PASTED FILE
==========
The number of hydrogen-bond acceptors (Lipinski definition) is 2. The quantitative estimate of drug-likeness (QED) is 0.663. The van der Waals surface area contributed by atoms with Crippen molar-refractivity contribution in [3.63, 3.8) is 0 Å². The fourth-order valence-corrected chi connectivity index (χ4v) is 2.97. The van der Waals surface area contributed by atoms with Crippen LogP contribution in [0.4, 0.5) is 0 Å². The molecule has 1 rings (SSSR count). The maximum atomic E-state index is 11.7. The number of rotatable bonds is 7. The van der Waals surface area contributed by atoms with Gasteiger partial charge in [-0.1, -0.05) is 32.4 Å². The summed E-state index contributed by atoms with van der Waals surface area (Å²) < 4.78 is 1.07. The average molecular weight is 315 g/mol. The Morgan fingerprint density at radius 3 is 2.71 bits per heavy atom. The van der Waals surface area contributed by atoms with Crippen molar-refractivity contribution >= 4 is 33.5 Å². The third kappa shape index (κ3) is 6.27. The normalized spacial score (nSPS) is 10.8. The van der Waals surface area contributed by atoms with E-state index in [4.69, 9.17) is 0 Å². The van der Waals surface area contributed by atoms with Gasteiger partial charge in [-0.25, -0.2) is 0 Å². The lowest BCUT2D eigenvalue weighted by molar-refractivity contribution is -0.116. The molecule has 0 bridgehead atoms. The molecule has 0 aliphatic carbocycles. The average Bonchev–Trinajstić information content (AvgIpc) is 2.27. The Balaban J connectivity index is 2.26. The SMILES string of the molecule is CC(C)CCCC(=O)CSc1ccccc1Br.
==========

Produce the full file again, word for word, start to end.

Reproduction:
The number of hydrogen-bond acceptors (Lipinski definition) is 2. The quantitative estimate of drug-likeness (QED) is 0.663. The van der Waals surface area contributed by atoms with Crippen molar-refractivity contribution in [3.63, 3.8) is 0 Å². The fourth-order valence-corrected chi connectivity index (χ4v) is 2.97. The van der Waals surface area contributed by atoms with Crippen LogP contribution in [0.4, 0.5) is 0 Å². The molecule has 1 rings (SSSR count). The maximum atomic E-state index is 11.7. The number of rotatable bonds is 7. The van der Waals surface area contributed by atoms with Gasteiger partial charge in [-0.1, -0.05) is 32.4 Å². The summed E-state index contributed by atoms with van der Waals surface area (Å²) < 4.78 is 1.07. The average molecular weight is 315 g/mol. The Morgan fingerprint density at radius 3 is 2.71 bits per heavy atom. The van der Waals surface area contributed by atoms with Crippen molar-refractivity contribution >= 4 is 33.5 Å². The third kappa shape index (κ3) is 6.27. The normalized spacial score (nSPS) is 10.8. The van der Waals surface area contributed by atoms with E-state index in [4.69, 9.17) is 0 Å². The van der Waals surface area contributed by atoms with Gasteiger partial charge in [-0.25, -0.2) is 0 Å². The lowest BCUT2D eigenvalue weighted by molar-refractivity contribution is -0.116. The molecule has 0 bridgehead atoms. The molecule has 0 aliphatic carbocycles. The average Bonchev–Trinajstić information content (AvgIpc) is 2.27. The Balaban J connectivity index is 2.26. The SMILES string of the molecule is CC(C)CCCC(=O)CSc1ccccc1Br.